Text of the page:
This section is from the book "Materia Medica Pharmacy, Pharmacology And Therapeutics", by W. Hale White. Also available from Amazon: Materia Medica Pharmacy, Pharmacology And Therapeutics..
The therapeutical applications of tannic acid are very numerous. It is used as an astringent for ulcers, sores, various moist eruptions, tonsillitis, pharyngitis, nasal catarrh, otorrhoea, gastric catarrh, diarrhoea (large doses of 30 gr.; 2 gm. may be given, and catechu and logwood are favorite remedies), leucorrhoea, gonorrhoea, rectal ulcers, fissures, and prolapse. It is employed as a haemostatic in bleeding from small wounds, ulcers, the gums, the pharynx, the nose, the stomach, the intestine, haemorrhoids, and the bladder. Whenever practicable a good method of application is to dust it on the part, especially for a haemorrhage; if this is gastric or intestinal, 30 gr.; 2. gm. or more should be frequently given by the mouth. For external use or application to the throat the glycerite is useful. A gargle of the gly-cerite in water, 1 to 8 may be made. The troches are convenient for pharyngitis. A spray (1 to 2 in 96 of water) or an insufflation of tannic acid and starch may be used for the mouth and larynx. The ointment of nutgall and opium, 1 to 14 of ointment of nutgall, is a favorite application for piles. The suppositories 3 gr.; . 20 gm. each are useful for rectal discharges. Solutions 1 to 48 in water may be injected into the urethra for urethritis and gonorrhoea, and into the bladder for cystitis. It should never be used hypodermatically. The decoction of oak bark, employed as a high rectal injection, destroys the threadworm. A preparation of nutgall dissolved in glycerin was formerly used as an injection into hernial sacs (Heaton's method). The temporary results were excellent, but sooner or later failures occurred in a very large percentage of cases.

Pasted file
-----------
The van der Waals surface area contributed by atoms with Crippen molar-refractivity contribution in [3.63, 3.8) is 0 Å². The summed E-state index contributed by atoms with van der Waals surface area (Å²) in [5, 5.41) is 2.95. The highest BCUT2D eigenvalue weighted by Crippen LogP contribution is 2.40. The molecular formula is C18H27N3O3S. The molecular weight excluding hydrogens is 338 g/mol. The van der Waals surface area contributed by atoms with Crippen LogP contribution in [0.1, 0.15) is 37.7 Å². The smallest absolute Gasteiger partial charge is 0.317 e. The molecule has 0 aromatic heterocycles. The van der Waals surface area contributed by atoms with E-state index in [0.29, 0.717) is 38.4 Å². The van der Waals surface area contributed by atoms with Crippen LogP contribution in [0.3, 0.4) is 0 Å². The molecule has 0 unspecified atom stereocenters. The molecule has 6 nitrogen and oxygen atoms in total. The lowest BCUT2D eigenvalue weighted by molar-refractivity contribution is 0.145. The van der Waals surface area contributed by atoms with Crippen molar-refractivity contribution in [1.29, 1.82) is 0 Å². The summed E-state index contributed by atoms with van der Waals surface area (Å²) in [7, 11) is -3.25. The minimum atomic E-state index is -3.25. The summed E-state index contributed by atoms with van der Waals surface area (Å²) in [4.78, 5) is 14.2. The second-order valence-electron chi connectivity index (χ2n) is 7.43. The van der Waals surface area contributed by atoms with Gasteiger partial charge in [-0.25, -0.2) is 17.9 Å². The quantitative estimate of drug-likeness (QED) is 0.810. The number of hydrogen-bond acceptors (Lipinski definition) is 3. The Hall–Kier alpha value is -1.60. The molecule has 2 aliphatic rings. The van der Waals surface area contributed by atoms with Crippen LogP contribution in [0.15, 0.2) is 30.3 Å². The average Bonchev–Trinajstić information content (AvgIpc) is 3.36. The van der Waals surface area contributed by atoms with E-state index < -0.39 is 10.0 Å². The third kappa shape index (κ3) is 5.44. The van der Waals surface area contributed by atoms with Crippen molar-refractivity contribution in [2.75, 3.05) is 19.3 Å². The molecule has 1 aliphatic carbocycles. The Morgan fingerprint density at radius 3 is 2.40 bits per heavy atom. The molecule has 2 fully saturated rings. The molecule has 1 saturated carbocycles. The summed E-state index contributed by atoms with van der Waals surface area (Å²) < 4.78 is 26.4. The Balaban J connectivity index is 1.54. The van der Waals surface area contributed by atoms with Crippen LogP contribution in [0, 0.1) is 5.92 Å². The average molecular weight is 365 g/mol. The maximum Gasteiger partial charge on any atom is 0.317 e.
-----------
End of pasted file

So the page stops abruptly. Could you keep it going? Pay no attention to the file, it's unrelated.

It is a tasteless, odorless powder, insoluble in water, and is believed to pass -unchanged through the stomach and to be slowly decomposed in the intestines, thus exerting an astringent effect in them. The dose is 5 to 30 gr., .30 to 2.00 gm. in wafers.
Tannalbin (not official) is a tannin albuminate which has been subjected to a dry heat of 2300 - 2480 F. (110°-120° C.) for several hours. It is a faintly yellow, tasteless powder containing about 50 per cent. of tannic acid. Laboratory experiments have shown that it is not easily decomposed by an artificial gastric juice, but it is rapidly separated into its constituents in an alkaline medium or by an artificial solution of the pancreatic ferments. This preparation then passes through the stomach unchanged, and may not be broken up until it has passed well down into the intestine. The dose is 5 gr., .30 gm., given in wafers at frequent intervals.